Installing a show is a true labor of love.  It involves an eye for balance and harmony.  
Deciding where a piece of art should be placed in an exhibit space is as important as the work itself.  


 

Once a preliminary overview of what will be included in the exhibition is made, an initial placement of the works is made.   This helps to visualize how the show will look once it is hung. 


A relationship of color and form is considered when determining the placement  of art in a space.


 It is essential that there is breathing room so that each work can be individually appreciated. Another thing that is often essential is a ladder!  

Some installations have unique challenges attached to them.  

 

The ceiling height and duct work at ARC Gallery in Chicago required me to come up with an alternate way to hang the columns in my piece Spaces We Inhabit


Amy Van Winkle and I had to come up a number of alternate design plans when installing our collaborative art exhibition The Paths We Choose.  The existence of a cement wall and a metal door in our space required us to change the way we hung the 500 piece joint work.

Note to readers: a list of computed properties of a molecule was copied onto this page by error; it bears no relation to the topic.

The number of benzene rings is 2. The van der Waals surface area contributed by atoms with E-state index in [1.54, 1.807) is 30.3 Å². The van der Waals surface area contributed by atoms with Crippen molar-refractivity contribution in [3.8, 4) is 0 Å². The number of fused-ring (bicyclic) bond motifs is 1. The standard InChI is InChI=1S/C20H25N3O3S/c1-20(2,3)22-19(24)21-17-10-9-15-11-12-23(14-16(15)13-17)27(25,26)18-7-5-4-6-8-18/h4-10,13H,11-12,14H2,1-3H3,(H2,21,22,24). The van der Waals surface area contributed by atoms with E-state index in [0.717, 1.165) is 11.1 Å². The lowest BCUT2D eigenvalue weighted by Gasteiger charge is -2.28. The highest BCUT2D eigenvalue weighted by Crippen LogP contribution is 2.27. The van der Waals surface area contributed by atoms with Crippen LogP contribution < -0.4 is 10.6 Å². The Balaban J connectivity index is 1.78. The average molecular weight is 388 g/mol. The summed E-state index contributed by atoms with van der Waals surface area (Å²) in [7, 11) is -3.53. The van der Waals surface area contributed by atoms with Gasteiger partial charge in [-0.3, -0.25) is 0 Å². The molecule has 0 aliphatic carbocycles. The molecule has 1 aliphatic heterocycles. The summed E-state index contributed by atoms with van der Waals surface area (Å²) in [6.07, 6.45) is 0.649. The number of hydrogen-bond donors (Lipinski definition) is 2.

Please share any additional insights into the installation of an art exhibit including tips, tales and lessons learned!




Tuesday, April 5, 2016

Stepping Outside of My Comfort Zone

As many of you know, I am a big fan of right angles.  


Windows no. 34



My Windows Series consisted of small squares carved into square panels and my Tesserae paintings were created with many square-shaped encaustic tiles. 


Tesserae II
Moving Day

I designed custom wood panel frames to house my mini encaustic and fiber cubes.



detail, Spaces We Inhabit




My mixed media cubes grew and were hung in columns from the ceiling.


Perhaps my cube obsession culminated into the installation Infinite Possibilities.  Each one of these unique cubes is installed in a grid formation on the wall, hopefully by someone OTHER than me!

Infinite Possibilities

 In fact, you can find the square shape in many of my vessels and woven encaustic and fiber 3-dimensional works!
Vessel 6



So when the opportunity arose to participate in an art exhibition that was titled The Dot Show I jumped at it!
Dots!  
They are not in any way, shape or form square!  
The lack of right angles in dots make this theme definitely out of my comfort zone! 

Not only will I create an art installation that focuses on this theme, I will work in collaboration with artist Amy Van Winkle.  Amy and I are both members of FUSEDChicago; Midwest artists who work with the encaustic medium.  We will share an exhibition window in Chicago's Pilsen neighborhood.  With a total of 7 windows, these showPODS, run by the Chicago Arts District, offer 
 an instant art experience 24/7.